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Sounds like my physics project. We have to build cardboard boats without waterproofing the cardboard. In addition, we can only use ducktape and glue and they must be able to hold one person in them in the water.

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I'm going to try this with my daughter tomorrow. I know a really slick origami fold for the boat so I won't have to use any glue.

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Can we cut the paper in half ?

 

I remember making paper aeroplanes as a kid , that was probaly the best part being a kid and for the parent , it was and fun , cheap and educational .

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Well, we're definitely having material problems here. My origami boat folds in half due to wetness after about 40 pennies if we do them one at a time. If I place 70 in the boat before I put it in the water, it holds up fine. When I start placing more in, the sides slowly fold in due to the slight extra weight of dropping them in.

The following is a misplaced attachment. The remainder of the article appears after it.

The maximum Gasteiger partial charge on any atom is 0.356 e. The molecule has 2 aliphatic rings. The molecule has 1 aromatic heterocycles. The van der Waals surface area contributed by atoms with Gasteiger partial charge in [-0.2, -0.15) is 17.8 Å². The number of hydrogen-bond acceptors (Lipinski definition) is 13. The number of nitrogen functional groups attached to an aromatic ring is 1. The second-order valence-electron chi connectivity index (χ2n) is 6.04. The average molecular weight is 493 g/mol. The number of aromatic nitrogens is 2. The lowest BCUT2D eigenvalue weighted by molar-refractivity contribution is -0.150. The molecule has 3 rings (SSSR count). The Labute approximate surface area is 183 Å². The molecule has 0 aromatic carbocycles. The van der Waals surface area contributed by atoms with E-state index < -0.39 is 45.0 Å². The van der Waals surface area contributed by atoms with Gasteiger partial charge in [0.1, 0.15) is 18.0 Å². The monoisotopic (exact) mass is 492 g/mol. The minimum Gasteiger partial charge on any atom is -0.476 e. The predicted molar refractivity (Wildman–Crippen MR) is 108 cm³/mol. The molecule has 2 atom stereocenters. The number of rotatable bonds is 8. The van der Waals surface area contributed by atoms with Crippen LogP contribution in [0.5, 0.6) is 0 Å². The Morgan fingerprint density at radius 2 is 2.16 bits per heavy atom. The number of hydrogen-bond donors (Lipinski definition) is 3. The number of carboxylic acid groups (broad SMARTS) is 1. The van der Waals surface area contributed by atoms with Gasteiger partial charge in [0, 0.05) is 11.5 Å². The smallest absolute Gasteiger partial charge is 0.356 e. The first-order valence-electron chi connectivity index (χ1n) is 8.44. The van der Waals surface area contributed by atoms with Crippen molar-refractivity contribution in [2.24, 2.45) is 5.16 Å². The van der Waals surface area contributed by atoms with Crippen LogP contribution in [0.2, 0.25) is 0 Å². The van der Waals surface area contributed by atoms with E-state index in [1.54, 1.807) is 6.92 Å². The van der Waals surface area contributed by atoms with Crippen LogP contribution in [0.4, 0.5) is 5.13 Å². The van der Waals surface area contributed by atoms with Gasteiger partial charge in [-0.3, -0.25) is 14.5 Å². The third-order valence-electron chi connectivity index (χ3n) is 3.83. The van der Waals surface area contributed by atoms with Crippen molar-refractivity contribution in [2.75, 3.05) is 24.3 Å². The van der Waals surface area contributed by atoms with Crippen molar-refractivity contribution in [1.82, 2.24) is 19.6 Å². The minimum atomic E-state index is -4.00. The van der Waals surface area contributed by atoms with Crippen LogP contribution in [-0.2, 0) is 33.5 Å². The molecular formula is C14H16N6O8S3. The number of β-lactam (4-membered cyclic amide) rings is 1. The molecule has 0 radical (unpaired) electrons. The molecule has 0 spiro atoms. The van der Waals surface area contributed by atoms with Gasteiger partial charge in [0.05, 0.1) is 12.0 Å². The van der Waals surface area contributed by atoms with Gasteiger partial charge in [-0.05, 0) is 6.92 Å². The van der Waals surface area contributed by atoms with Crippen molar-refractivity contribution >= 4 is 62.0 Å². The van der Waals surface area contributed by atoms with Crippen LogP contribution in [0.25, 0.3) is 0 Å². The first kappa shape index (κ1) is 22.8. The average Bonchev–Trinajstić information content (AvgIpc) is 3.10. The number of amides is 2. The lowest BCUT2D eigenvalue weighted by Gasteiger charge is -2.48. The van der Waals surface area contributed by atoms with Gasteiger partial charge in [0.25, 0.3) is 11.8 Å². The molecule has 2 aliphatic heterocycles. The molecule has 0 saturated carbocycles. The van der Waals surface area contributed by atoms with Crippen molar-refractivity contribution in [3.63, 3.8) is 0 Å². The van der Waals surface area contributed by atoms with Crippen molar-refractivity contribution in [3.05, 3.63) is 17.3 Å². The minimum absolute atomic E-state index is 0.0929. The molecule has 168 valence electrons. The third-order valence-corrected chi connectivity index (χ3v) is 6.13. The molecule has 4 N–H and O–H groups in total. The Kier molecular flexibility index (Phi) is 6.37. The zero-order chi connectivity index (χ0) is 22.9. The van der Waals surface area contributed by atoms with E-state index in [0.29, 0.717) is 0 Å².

I think if I put three cut plastic straws across the top to brace the sides (no glue needed), I think it would keep the sides from folding in and sinking the boat. Are the straws cheating?

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I didn't use straws, but it'd be interesting to see what would happen.

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I don't think notebook paper and pennies are good materials for your experiment. As someone pointed out, the paper becomes waterlogged and sinks. If you paint it with glue to waterproof it, the glue will saturate the paper and make it less bouyant.